Since many campsites have lots of visitors in a short period of time, the practicality of finding cat hole locations can be difficult and will become increasingly so over time.

An alternative to digging is to carry your human waste out, just as you'd pack out the rest of your waste. There are several products available to help you do this in a sanitary and safe manner. An online search of the term "wag bag" will provide you with several alternatives from both online and bricks-and-mortar outfitters.
Two Tents Corner
Let’s face it. The past couple of months have been tough. The country is in lockdown. Unemployment is soaring. For those of us who love hiking, there’s nothing like getting out on the trail for a couple of days to put the “real world” in perspective. And yet even hiking has been officially curtailed during the stay-at-home orders, and will be significantly impacted once trails have reopened.

Our motto at Trail Connections is to “explore beyond the trail.” We not only want you to go out and hike, we want you to venture into the communities along the trail as well. And yet, our message the past couple of months has been to stay home. But in doing so we realized that we could deliver another message: share with others your love of hiking. And from that sprung “Hiker of the Week.” We would ask hikers to share photos of themselves on the trail or in trail towns, and we would highlight one of those hikers every week.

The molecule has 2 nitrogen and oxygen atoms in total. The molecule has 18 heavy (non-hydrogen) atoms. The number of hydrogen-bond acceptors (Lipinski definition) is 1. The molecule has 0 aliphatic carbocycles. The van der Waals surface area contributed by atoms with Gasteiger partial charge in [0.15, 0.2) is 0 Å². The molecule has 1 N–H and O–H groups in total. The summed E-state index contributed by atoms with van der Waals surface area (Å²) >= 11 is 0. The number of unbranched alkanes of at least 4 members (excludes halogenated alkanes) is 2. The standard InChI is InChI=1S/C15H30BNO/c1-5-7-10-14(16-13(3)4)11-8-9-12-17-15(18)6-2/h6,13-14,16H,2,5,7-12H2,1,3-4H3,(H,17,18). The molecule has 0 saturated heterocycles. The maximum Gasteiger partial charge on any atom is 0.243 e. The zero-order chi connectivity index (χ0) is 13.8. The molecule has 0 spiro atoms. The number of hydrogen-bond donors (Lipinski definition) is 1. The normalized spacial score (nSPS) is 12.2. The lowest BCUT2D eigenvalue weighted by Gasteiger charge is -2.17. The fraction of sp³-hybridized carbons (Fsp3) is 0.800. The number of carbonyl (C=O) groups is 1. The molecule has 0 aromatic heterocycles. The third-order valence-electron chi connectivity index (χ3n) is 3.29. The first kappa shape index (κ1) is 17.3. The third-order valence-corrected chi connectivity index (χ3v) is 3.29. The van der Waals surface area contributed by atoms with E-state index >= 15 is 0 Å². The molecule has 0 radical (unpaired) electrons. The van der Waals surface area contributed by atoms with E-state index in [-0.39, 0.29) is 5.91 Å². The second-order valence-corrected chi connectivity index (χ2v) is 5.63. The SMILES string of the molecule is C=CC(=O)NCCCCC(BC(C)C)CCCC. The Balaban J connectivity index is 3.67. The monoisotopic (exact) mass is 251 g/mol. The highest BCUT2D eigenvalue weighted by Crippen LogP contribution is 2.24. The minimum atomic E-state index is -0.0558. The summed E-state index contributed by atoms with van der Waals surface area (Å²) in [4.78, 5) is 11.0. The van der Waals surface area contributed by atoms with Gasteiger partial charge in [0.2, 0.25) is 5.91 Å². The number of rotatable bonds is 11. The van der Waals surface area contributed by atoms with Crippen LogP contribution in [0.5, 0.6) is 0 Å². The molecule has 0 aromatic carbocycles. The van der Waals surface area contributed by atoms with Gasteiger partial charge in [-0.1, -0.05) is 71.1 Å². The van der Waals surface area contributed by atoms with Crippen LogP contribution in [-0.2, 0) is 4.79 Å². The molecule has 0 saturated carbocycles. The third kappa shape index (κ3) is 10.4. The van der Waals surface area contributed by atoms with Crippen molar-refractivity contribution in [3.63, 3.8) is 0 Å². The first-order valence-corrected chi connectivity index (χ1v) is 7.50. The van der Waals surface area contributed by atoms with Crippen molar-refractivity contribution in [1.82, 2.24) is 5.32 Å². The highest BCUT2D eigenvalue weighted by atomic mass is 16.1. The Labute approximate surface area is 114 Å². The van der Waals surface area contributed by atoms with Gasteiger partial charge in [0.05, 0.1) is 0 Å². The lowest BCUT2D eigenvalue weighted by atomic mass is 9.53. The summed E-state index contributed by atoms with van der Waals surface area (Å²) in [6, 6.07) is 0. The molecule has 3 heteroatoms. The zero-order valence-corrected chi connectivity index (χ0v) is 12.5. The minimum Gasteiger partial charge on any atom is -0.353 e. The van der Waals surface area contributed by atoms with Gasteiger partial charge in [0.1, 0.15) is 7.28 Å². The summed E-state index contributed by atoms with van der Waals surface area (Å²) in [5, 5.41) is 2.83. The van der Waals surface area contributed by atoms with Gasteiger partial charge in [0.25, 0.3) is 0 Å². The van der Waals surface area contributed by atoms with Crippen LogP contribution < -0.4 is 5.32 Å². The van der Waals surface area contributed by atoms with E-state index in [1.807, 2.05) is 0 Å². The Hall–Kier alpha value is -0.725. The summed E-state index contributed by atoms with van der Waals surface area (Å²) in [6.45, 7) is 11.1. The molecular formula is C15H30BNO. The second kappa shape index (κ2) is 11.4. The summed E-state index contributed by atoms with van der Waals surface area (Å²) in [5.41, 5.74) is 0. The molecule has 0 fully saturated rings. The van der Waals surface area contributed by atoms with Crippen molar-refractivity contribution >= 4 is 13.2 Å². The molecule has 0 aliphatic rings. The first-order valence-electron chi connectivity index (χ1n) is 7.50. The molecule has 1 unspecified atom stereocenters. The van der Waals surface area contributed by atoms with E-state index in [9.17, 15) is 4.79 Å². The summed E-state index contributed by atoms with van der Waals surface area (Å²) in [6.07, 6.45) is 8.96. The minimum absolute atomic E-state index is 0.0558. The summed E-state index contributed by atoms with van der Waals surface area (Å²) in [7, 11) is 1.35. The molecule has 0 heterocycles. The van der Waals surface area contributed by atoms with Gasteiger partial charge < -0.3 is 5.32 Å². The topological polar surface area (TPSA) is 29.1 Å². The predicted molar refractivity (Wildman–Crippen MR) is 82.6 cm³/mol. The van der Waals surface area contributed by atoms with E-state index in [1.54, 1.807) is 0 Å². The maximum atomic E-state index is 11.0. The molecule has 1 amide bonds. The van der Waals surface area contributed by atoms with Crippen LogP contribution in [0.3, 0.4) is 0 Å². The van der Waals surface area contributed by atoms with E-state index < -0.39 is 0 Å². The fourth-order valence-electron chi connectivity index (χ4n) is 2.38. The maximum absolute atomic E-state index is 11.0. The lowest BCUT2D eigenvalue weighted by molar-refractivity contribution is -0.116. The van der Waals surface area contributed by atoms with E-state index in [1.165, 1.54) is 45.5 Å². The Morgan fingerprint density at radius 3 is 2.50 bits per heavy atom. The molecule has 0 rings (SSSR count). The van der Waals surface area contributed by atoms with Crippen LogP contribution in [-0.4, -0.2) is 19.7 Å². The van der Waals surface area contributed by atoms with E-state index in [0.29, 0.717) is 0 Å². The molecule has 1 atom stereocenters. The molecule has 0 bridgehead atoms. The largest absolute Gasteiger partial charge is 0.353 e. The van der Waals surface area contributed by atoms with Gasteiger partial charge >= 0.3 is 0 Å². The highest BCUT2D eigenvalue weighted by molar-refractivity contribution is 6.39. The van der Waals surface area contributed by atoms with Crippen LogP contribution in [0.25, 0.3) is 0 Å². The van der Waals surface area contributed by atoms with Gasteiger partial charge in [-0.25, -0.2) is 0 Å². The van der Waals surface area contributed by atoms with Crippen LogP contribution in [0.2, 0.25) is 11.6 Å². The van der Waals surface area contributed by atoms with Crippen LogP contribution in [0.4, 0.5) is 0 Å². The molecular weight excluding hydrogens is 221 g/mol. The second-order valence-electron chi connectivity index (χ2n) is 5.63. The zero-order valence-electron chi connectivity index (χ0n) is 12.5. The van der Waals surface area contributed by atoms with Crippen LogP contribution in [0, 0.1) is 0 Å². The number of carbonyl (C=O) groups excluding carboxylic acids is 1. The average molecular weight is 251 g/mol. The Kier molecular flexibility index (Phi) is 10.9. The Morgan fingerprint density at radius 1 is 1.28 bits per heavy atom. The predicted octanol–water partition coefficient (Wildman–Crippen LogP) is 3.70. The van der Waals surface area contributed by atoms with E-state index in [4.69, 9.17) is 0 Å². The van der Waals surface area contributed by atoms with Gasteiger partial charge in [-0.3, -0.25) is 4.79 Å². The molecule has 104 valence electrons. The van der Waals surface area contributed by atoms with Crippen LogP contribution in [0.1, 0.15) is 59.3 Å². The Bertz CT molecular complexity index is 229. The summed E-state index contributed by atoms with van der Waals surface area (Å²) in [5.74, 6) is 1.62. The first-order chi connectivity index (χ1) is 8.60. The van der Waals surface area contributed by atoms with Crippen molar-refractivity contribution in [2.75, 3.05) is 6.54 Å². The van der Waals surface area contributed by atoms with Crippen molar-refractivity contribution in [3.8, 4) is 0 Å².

And from this original concept, other permutations followed. One of Trail Connections’ missions is to support the work of the trail maintaining clubs. So, this week we have decided to designate a “Hiker of the Month” from the four hikers highlighted in April. And in recognition of that, we will donate $50 to that hiker’s favorite trail maintaining club. But in doing so, we also didn’t want to leave the other hikers “empty handed”, so we’ve decided to donate $25 to each of their clubs. That way, by simply sending in a couple of photos of themselves on the trail, hikers can support the folks who make their hiking experience possible.

To be considered for “Hiker of the Week,” simply send us a message on either our Instagram or Facebook pages or email them to us at Any entry we receive by Tuesday night will be considered for that week’s hiker.
Hiker of the Month
Chucky MacLean is a full time electrician who loves being outdoors. Growing up in northern Massachusetts, Chucky enjoyed going for hikes and finding hidden trails with his friends and family. On camping trips, he would wander off to find the tallest point in the woods from where he could see all of the great views.

Now, Chucky goes hiking whenever he gets the chance. This is mostly
in the White Mountains with his favorites being Mount Washington and Mount Chocorua. He loves the breeze and the smell of the mountain air and everything that comes with the breathtaking view at the top.

Chucky feels that hiking is how he can get away from a constantly changing technological world and that hiking gives him a sense of freedom. Hiking is not only a pastime for him, it's a passion.
Trail Connections
Phone: (978) 530-6883.
P.O. Box 15, Hathorne, MA 01937